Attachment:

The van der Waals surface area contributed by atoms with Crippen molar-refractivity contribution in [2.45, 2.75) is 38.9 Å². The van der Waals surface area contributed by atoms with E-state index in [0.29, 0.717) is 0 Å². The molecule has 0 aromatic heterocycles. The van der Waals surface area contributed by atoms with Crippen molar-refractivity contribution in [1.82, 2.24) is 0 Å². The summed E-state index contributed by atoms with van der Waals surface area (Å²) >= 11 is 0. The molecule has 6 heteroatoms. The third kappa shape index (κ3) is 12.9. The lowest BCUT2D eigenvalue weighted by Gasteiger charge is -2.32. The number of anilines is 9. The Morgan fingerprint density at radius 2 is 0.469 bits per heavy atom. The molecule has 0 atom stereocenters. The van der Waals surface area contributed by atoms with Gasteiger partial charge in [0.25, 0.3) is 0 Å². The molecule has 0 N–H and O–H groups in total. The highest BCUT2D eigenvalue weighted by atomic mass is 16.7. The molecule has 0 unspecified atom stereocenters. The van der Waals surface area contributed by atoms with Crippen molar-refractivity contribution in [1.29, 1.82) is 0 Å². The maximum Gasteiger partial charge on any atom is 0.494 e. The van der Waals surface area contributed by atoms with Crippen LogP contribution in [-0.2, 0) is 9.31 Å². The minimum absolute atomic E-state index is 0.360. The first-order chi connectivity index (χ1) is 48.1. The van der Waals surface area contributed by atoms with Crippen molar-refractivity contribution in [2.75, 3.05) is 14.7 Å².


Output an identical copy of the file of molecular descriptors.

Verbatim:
The van der Waals surface area contributed by atoms with Crippen molar-refractivity contribution in [2.45, 2.75) is 38.9 Å². The van der Waals surface area contributed by atoms with E-state index in [0.29, 0.717) is 0 Å². The molecule has 0 aromatic heterocycles. The van der Waals surface area contributed by atoms with Crippen molar-refractivity contribution in [1.82, 2.24) is 0 Å². The summed E-state index contributed by atoms with van der Waals surface area (Å²) >= 11 is 0. The molecule has 6 heteroatoms. The third kappa shape index (κ3) is 12.9. The lowest BCUT2D eigenvalue weighted by Gasteiger charge is -2.32. The number of anilines is 9. The Morgan fingerprint density at radius 2 is 0.469 bits per heavy atom. The molecule has 0 atom stereocenters. The van der Waals surface area contributed by atoms with Gasteiger partial charge in [0.25, 0.3) is 0 Å². The molecule has 0 N–H and O–H groups in total. The highest BCUT2D eigenvalue weighted by atomic mass is 16.7. The molecule has 0 unspecified atom stereocenters. The van der Waals surface area contributed by atoms with Crippen molar-refractivity contribution in [1.29, 1.82) is 0 Å². The maximum Gasteiger partial charge on any atom is 0.494 e. The van der Waals surface area contributed by atoms with Crippen LogP contribution in [-0.2, 0) is 9.31 Å². The minimum absolute atomic E-state index is 0.360. The first-order chi connectivity index (χ1) is 48.1. The van der Waals surface area contributed by atoms with Crippen molar-refractivity contribution in [2.75, 3.05) is 14.7 Å².